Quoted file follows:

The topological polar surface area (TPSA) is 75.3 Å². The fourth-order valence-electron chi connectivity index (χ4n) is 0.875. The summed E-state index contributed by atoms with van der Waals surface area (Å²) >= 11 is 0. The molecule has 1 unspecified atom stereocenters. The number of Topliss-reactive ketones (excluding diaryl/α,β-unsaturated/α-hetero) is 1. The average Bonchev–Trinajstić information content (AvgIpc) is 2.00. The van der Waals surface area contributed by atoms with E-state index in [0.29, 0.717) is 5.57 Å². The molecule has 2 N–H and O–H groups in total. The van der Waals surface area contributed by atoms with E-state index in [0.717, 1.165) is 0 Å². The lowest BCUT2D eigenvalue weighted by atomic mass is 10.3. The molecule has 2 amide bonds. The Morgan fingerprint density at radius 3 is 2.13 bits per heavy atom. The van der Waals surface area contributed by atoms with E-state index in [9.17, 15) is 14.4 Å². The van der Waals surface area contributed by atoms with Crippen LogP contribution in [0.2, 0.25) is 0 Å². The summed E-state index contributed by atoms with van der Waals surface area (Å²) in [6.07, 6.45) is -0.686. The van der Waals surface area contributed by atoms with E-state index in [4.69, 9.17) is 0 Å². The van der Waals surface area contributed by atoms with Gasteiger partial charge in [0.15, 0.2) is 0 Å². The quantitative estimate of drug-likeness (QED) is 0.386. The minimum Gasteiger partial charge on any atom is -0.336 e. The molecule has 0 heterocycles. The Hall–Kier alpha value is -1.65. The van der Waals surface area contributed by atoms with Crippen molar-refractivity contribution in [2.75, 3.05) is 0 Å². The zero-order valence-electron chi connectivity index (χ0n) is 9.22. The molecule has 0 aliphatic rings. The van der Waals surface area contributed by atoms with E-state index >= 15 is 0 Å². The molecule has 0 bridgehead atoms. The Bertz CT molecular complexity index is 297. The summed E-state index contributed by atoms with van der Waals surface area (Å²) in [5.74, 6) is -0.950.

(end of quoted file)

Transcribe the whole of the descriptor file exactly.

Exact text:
The topological polar surface area (TPSA) is 75.3 Å². The fourth-order valence-electron chi connectivity index (χ4n) is 0.875. The summed E-state index contributed by atoms with van der Waals surface area (Å²) >= 11 is 0. The molecule has 1 unspecified atom stereocenters. The number of Topliss-reactive ketones (excluding diaryl/α,β-unsaturated/α-hetero) is 1. The average Bonchev–Trinajstić information content (AvgIpc) is 2.00. The van der Waals surface area contributed by atoms with E-state index in [0.29, 0.717) is 5.57 Å². The molecule has 2 N–H and O–H groups in total. The van der Waals surface area contributed by atoms with E-state index in [0.717, 1.165) is 0 Å². The lowest BCUT2D eigenvalue weighted by atomic mass is 10.3. The molecule has 2 amide bonds. The Morgan fingerprint density at radius 3 is 2.13 bits per heavy atom. The van der Waals surface area contributed by atoms with E-state index in [9.17, 15) is 14.4 Å². The van der Waals surface area contributed by atoms with Crippen LogP contribution in [0.2, 0.25) is 0 Å². The summed E-state index contributed by atoms with van der Waals surface area (Å²) in [6.07, 6.45) is -0.686. The van der Waals surface area contributed by atoms with E-state index in [4.69, 9.17) is 0 Å². The van der Waals surface area contributed by atoms with Gasteiger partial charge in [0.15, 0.2) is 0 Å². The quantitative estimate of drug-likeness (QED) is 0.386. The minimum Gasteiger partial charge on any atom is -0.336 e. The molecule has 0 heterocycles. The Hall–Kier alpha value is -1.65. The van der Waals surface area contributed by atoms with Crippen molar-refractivity contribution in [2.75, 3.05) is 0 Å². The zero-order valence-electron chi connectivity index (χ0n) is 9.22. The molecule has 0 aliphatic rings. The van der Waals surface area contributed by atoms with E-state index >= 15 is 0 Å². The molecule has 0 bridgehead atoms. The Bertz CT molecular complexity index is 297. The summed E-state index contributed by atoms with van der Waals surface area (Å²) in [5.74, 6) is -0.950.